Alford Wesley Methodist Church

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Reference WMO260987

Address:

West Street

Alford

LN13 9DG

England

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Status: On subsequent site(s)
Type: Freestanding
Location: External
Setting: Attached to a building/structure
Description: Board/Plaque/ Tablet
Conflicts:
  • First World War (1914-1918)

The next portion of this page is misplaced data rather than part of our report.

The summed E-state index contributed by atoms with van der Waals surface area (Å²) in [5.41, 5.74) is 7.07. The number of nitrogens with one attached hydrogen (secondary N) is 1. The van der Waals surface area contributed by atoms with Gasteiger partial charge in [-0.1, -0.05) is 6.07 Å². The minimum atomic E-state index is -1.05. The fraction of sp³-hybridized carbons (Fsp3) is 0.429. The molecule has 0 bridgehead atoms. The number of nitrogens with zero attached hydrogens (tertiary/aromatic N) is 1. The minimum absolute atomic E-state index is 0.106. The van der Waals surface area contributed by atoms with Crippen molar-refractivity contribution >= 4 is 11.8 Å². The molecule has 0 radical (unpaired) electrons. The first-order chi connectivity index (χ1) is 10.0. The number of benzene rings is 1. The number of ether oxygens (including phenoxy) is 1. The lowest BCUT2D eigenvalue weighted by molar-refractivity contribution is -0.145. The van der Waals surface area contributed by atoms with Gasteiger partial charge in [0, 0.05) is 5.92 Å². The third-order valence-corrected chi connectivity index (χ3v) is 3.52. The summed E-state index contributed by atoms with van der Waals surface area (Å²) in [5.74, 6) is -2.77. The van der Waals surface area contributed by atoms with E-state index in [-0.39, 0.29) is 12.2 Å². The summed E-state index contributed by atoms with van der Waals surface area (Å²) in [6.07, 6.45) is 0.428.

About the memorial: This church is in West Street, Alford but has been down-sized, so that the original structure has been converted into a Furniture shop and old Sunday School building at the rear of the church, is now used as the Methodist Church. At the rear of this building is the war memorial plaque placed there in memory of those who died in World War 1. The plaque was originally in the main building now the furniture shop, but this was sold, the plaque taken from it and placed outside. On Saturday, 25th September, 1920, the Lincolnshire Chronicle published an article about the opening of this memorial. This would mean that the memorial was opened on Sunday 19th September. On Sunday afternoon a memorial tablet was unveiled in Alford Wesleyan Chapel, to the memory of those members of the church who during the war. All three circuit ministers took part in the memorial service, an appreciative address being delivered by the superintendent minister Rev. A. Spencer, who afterwards performed the ceremony of unveiling, in the presence of a large congregation. The tablet, which has been erected by Mr. F. Skinner, of Alford, at a cost of about £60, is of Sicilian moulded marble, mounted on a polished black marble back, with a raised carved laurel wreath, all highly polished except the wreath. It bears the following inscription: - “To the Glory of God, and in loving memory of the under-mentioned members of this church and congregation who gave their lives for their country in the great war, 1914 – 1918:-Harry Brown, Herbert W. Brown, Arthur Hodgson, George Hasnip, Wm. Hasnip, Bertie Lambert, Herbert Lambert, Wilfred E. Lansdall, S. V. Phillips, Herbert G. Pardon, Sidney Small, Edwin Tayles, James Tweddle, George Wilkinson, Sydney Wilson.” [Researched by Charles Anderson] Clearly the memorial was meant to be displayed inside the building rather than outside, which might explain why now the memorial is becoming a little faded. Originally it was placed just inside the church, close to the porch. It measures 1170 mm in height and 1010mm in width, and is now set onto a wall, rather than fixed to it. When we visited it in January, 2006, the memorial was quite loose. I have been assured by the minister of the church that the church plans to erect a replica of this memorial inside the present church
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